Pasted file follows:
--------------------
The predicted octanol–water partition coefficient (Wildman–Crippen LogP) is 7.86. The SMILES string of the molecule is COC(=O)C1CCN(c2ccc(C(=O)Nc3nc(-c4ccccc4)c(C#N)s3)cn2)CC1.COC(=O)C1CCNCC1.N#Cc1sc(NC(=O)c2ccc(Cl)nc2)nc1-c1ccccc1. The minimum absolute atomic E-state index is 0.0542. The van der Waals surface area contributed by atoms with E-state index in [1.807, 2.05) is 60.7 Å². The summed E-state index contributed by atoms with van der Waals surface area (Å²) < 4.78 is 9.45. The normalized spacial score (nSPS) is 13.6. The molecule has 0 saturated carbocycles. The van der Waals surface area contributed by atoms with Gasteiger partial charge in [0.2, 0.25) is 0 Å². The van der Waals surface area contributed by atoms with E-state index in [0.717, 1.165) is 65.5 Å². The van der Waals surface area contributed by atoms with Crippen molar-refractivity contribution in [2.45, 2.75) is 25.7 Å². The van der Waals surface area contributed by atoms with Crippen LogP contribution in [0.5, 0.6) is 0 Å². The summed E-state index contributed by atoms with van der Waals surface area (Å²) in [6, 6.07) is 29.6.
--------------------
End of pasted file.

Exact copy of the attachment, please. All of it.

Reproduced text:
The predicted octanol–water partition coefficient (Wildman–Crippen LogP) is 7.86. The SMILES string of the molecule is COC(=O)C1CCN(c2ccc(C(=O)Nc3nc(-c4ccccc4)c(C#N)s3)cn2)CC1.COC(=O)C1CCNCC1.N#Cc1sc(NC(=O)c2ccc(Cl)nc2)nc1-c1ccccc1. The minimum absolute atomic E-state index is 0.0542. The van der Waals surface area contributed by atoms with E-state index in [1.807, 2.05) is 60.7 Å². The summed E-state index contributed by atoms with van der Waals surface area (Å²) < 4.78 is 9.45. The normalized spacial score (nSPS) is 13.6. The molecule has 0 saturated carbocycles. The van der Waals surface area contributed by atoms with Gasteiger partial charge in [0.2, 0.25) is 0 Å². The van der Waals surface area contributed by atoms with E-state index in [0.717, 1.165) is 65.5 Å². The van der Waals surface area contributed by atoms with Crippen molar-refractivity contribution in [2.45, 2.75) is 25.7 Å². The van der Waals surface area contributed by atoms with Crippen LogP contribution in [0.5, 0.6) is 0 Å². The summed E-state index contributed by atoms with van der Waals surface area (Å²) in [6, 6.07) is 29.6.